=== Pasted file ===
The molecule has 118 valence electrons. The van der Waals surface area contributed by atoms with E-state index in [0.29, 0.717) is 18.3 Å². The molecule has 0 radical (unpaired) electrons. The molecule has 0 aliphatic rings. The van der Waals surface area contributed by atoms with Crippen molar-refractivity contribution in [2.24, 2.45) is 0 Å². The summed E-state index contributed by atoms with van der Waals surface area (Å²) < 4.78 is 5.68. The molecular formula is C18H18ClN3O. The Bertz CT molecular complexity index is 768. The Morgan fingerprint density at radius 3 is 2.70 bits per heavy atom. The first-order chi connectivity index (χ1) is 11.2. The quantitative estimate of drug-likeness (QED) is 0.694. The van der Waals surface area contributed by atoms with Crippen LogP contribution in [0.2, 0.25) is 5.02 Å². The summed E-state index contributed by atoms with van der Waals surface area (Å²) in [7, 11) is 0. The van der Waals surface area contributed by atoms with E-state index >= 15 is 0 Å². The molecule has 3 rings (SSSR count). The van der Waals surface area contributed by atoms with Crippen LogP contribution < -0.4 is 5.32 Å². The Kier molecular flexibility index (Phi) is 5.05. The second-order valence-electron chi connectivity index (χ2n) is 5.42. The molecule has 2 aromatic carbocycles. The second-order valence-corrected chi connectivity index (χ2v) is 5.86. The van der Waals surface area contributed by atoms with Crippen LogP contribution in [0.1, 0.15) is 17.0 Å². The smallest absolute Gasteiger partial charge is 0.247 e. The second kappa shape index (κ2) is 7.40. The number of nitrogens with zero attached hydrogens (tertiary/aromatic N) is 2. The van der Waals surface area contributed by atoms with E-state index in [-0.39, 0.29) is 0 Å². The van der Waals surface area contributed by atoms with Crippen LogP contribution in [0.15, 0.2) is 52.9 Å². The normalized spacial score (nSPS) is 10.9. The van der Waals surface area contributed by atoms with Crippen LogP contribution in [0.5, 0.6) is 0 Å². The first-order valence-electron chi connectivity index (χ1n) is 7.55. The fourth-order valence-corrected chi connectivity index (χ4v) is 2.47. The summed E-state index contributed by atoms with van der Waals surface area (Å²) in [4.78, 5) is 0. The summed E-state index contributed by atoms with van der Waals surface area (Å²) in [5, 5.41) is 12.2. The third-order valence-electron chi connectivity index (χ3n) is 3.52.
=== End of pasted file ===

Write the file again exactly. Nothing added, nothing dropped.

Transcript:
The molecule has 118 valence electrons. The van der Waals surface area contributed by atoms with E-state index in [0.29, 0.717) is 18.3 Å². The molecule has 0 radical (unpaired) electrons. The molecule has 0 aliphatic rings. The van der Waals surface area contributed by atoms with Crippen molar-refractivity contribution in [2.24, 2.45) is 0 Å². The summed E-state index contributed by atoms with van der Waals surface area (Å²) < 4.78 is 5.68. The molecular formula is C18H18ClN3O. The Bertz CT molecular complexity index is 768. The Morgan fingerprint density at radius 3 is 2.70 bits per heavy atom. The first-order chi connectivity index (χ1) is 11.2. The quantitative estimate of drug-likeness (QED) is 0.694. The van der Waals surface area contributed by atoms with Crippen LogP contribution in [0.2, 0.25) is 5.02 Å². The summed E-state index contributed by atoms with van der Waals surface area (Å²) in [7, 11) is 0. The van der Waals surface area contributed by atoms with E-state index >= 15 is 0 Å². The molecule has 3 rings (SSSR count). The van der Waals surface area contributed by atoms with Crippen LogP contribution < -0.4 is 5.32 Å². The Kier molecular flexibility index (Phi) is 5.05. The second-order valence-electron chi connectivity index (χ2n) is 5.42. The molecule has 2 aromatic carbocycles. The second-order valence-corrected chi connectivity index (χ2v) is 5.86. The van der Waals surface area contributed by atoms with Crippen LogP contribution in [0.1, 0.15) is 17.0 Å². The smallest absolute Gasteiger partial charge is 0.247 e. The second kappa shape index (κ2) is 7.40. The number of nitrogens with zero attached hydrogens (tertiary/aromatic N) is 2. The van der Waals surface area contributed by atoms with E-state index in [-0.39, 0.29) is 0 Å². The van der Waals surface area contributed by atoms with Crippen LogP contribution in [0.15, 0.2) is 52.9 Å². The normalized spacial score (nSPS) is 10.9. The van der Waals surface area contributed by atoms with Crippen LogP contribution in [0.5, 0.6) is 0 Å². The first-order valence-electron chi connectivity index (χ1n) is 7.55. The fourth-order valence-corrected chi connectivity index (χ4v) is 2.47. The summed E-state index contributed by atoms with van der Waals surface area (Å²) in [4.78, 5) is 0. The summed E-state index contributed by atoms with van der Waals surface area (Å²) in [5, 5.41) is 12.2. The third-order valence-electron chi connectivity index (χ3n) is 3.52.